tv The Gavin Newsom Show Current May 27, 2012 5:00pm-6:00pm PDT
♪ ♪ >> thanks for joining us this memorial day weekend. we're going to be talking about one of my favorite aggravation. guy kawasaki, a author of 1 is 11 books including "enchantment." after serving two terms as chief evangelist at apple and writing a book about google entitled "what the plus." and then dillon ratigan. we talk about what we need to do to save the american banking system. and then finally, provocateur michelle reed, first up, guy
kawasaki. welcome to the show. >> thank you for having me. >> it's good to have you on. >> it's a pleasure and an honor. >> you survived two tours of duty >> my claim to fame. >> you were with apple early on and then came back a few years later. and then you track a history and lessons learned from steve that are incredibly impactful and postally as we reflect on steve jobs' life. you came off with 12 things you learned. >> i hope you're not wanting me to repeat all 12. >> two this stick in my mind. don't listen to experts. they often don't listen to customers. those are leadership lessons. >> first of all, a caveat, steve jobs is a very difficult person to emulate. if you copy every thing he did does not mean you'll become a steve jobs. but having said that the time
and time again said experts said that apple would die. they thought the apple store would be a failure. the iphone, and the mackintosh mackintosh i-everything. steve constantly showed them they were wrong. lesson. these experts, analysts, great powerful people at large publications, there is a reason probably writing about history as opposed to making history, if you know what i mean. that's the lesson there. as far as customers, the apple concept of the apple research was steve jobs left hemisphere communicating with his right hemisphere. when i was there, there was no such thing as a focus group. we didn't ask commerce what do you want? if you think about t customers can tell you they want better versions of what they already have. better, faster, cheaper apple 2, bigger, faster, cheaper apple 2.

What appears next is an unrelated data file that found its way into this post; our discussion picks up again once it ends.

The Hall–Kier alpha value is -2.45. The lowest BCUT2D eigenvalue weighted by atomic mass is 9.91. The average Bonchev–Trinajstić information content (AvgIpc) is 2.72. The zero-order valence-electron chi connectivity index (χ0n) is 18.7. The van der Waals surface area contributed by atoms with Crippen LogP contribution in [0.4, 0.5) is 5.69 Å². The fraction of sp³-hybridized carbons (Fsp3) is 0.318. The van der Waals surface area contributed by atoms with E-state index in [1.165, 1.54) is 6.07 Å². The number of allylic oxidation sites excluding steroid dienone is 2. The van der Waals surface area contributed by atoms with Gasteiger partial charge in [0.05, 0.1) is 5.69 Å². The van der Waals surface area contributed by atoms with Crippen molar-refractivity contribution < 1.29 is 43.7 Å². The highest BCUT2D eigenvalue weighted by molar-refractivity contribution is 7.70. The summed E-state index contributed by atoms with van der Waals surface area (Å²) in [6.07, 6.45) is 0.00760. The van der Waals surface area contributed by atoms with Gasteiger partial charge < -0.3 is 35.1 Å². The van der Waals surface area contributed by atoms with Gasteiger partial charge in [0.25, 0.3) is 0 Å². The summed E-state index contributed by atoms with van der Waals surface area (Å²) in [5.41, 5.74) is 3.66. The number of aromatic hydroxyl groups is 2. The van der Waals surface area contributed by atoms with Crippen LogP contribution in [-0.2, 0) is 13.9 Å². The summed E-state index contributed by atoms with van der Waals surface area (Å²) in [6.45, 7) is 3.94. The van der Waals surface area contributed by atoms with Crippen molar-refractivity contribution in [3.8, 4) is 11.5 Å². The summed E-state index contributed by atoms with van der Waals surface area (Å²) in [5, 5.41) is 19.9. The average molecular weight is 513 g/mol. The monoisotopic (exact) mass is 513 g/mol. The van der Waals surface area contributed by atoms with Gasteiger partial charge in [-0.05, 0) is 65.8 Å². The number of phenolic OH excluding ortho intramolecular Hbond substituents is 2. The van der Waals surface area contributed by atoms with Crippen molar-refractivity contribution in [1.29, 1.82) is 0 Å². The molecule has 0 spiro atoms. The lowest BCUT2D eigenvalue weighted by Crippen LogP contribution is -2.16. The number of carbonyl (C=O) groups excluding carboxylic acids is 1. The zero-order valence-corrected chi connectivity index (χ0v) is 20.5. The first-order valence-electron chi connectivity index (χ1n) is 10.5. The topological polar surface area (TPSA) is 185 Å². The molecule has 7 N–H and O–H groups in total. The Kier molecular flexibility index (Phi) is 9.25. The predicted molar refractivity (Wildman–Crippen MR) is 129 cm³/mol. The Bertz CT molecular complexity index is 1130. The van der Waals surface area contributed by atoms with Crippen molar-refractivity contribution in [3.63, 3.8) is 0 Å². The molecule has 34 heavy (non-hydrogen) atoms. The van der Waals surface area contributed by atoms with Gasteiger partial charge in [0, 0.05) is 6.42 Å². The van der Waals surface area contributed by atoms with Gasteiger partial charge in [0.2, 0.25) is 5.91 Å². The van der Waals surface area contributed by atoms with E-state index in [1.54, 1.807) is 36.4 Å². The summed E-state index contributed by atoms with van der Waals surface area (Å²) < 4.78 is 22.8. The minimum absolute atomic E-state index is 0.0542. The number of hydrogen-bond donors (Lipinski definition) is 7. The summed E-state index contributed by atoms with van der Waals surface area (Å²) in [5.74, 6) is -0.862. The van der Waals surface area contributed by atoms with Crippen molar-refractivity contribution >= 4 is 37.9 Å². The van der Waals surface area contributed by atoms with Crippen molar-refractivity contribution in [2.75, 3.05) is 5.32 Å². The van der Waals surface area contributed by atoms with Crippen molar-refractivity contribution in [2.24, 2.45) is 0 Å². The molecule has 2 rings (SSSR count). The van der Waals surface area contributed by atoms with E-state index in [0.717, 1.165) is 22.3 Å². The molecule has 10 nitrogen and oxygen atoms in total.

go back to the genesis of apple, this is key for most silicon valley, two guys in a garage two gals in a garage, a guy and a gal in the garage and they're building the gizmo and gadget that they want to use. stephen wanted a personal computer. it was different from reading the latest forester, jupiter or "new york times" predictions of the future, and they say its enterprise software. they say it's social media whatever. so those wise people said that so let's build a product to that market. i don't think that's how--by the time the wall street journal and "new york times" and all the experts are discussing it, it's too late. so what steve did, he--he either anticipated what people needed or he made them believe they needed what he made. >> orson welles said don't give